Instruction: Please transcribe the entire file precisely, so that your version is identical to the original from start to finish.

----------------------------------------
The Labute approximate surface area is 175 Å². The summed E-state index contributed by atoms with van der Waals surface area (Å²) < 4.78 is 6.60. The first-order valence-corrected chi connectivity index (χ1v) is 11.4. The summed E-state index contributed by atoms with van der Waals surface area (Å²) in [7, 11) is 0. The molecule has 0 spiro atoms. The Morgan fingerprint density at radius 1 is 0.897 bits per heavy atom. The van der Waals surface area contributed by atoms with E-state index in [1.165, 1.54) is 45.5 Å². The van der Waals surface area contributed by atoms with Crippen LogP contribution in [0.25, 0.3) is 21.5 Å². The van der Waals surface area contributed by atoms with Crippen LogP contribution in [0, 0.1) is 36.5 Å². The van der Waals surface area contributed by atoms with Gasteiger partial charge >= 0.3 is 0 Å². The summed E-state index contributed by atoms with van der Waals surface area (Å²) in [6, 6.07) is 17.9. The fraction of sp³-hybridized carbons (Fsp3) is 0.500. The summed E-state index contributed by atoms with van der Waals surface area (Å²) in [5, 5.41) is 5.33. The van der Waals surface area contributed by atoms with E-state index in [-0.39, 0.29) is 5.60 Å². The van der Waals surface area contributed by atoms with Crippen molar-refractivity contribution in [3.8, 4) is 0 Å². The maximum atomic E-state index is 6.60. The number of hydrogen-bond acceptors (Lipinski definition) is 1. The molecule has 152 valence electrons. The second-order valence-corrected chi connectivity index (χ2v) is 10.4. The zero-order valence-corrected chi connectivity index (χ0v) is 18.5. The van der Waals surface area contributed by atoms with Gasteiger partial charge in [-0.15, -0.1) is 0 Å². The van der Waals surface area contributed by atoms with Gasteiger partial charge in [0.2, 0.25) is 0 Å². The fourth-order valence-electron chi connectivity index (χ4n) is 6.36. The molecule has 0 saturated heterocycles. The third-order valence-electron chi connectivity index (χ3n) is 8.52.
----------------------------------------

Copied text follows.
The Labute approximate surface area is 175 Å². The summed E-state index contributed by atoms with van der Waals surface area (Å²) < 4.78 is 6.60. The first-order valence-corrected chi connectivity index (χ1v) is 11.4. The summed E-state index contributed by atoms with van der Waals surface area (Å²) in [7, 11) is 0. The molecule has 0 spiro atoms. The Morgan fingerprint density at radius 1 is 0.897 bits per heavy atom. The van der Waals surface area contributed by atoms with E-state index in [1.165, 1.54) is 45.5 Å². The van der Waals surface area contributed by atoms with Crippen LogP contribution in [0.25, 0.3) is 21.5 Å². The van der Waals surface area contributed by atoms with Crippen LogP contribution in [0, 0.1) is 36.5 Å². The van der Waals surface area contributed by atoms with Gasteiger partial charge >= 0.3 is 0 Å². The summed E-state index contributed by atoms with van der Waals surface area (Å²) in [6, 6.07) is 17.9. The fraction of sp³-hybridized carbons (Fsp3) is 0.500. The summed E-state index contributed by atoms with van der Waals surface area (Å²) in [5, 5.41) is 5.33. The van der Waals surface area contributed by atoms with E-state index in [-0.39, 0.29) is 5.60 Å². The van der Waals surface area contributed by atoms with Crippen molar-refractivity contribution in [3.8, 4) is 0 Å². The maximum atomic E-state index is 6.60. The number of hydrogen-bond acceptors (Lipinski definition) is 1. The molecule has 152 valence electrons. The second-order valence-corrected chi connectivity index (χ2v) is 10.4. The zero-order valence-corrected chi connectivity index (χ0v) is 18.5. The van der Waals surface area contributed by atoms with Gasteiger partial charge in [-0.15, -0.1) is 0 Å². The van der Waals surface area contributed by atoms with Gasteiger partial charge in [0.2, 0.25) is 0 Å². The fourth-order valence-electron chi connectivity index (χ4n) is 6.36. The molecule has 0 saturated heterocycles. The third-order valence-electron chi connectivity index (χ3n) is 8.52.